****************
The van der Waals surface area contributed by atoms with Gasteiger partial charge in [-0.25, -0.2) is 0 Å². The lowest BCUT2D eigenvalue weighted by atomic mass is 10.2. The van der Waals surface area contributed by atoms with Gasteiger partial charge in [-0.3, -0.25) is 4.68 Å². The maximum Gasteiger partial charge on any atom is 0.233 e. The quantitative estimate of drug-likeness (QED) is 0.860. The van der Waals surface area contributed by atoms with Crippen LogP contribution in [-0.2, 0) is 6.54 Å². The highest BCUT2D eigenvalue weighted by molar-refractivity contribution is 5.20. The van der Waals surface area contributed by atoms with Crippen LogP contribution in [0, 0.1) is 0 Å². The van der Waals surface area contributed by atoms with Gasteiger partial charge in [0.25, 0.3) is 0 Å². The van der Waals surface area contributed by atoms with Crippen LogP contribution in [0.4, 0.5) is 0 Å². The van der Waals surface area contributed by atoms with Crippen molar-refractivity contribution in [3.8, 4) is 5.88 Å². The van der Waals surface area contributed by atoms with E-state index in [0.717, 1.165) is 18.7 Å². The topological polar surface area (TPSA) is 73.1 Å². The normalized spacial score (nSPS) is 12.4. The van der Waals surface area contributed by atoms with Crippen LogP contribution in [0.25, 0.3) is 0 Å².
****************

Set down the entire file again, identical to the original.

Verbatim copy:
The van der Waals surface area contributed by atoms with Gasteiger partial charge in [-0.25, -0.2) is 0 Å². The lowest BCUT2D eigenvalue weighted by atomic mass is 10.2. The van der Waals surface area contributed by atoms with Gasteiger partial charge in [-0.3, -0.25) is 4.68 Å². The maximum Gasteiger partial charge on any atom is 0.233 e. The quantitative estimate of drug-likeness (QED) is 0.860. The van der Waals surface area contributed by atoms with Crippen LogP contribution in [-0.2, 0) is 6.54 Å². The highest BCUT2D eigenvalue weighted by molar-refractivity contribution is 5.20. The van der Waals surface area contributed by atoms with Crippen LogP contribution in [0, 0.1) is 0 Å². The van der Waals surface area contributed by atoms with Gasteiger partial charge in [0.25, 0.3) is 0 Å². The van der Waals surface area contributed by atoms with Crippen LogP contribution in [0.4, 0.5) is 0 Å². The van der Waals surface area contributed by atoms with Crippen molar-refractivity contribution in [3.8, 4) is 5.88 Å². The van der Waals surface area contributed by atoms with E-state index in [0.717, 1.165) is 18.7 Å². The topological polar surface area (TPSA) is 73.1 Å². The normalized spacial score (nSPS) is 12.4. The van der Waals surface area contributed by atoms with Crippen LogP contribution in [0.25, 0.3) is 0 Å².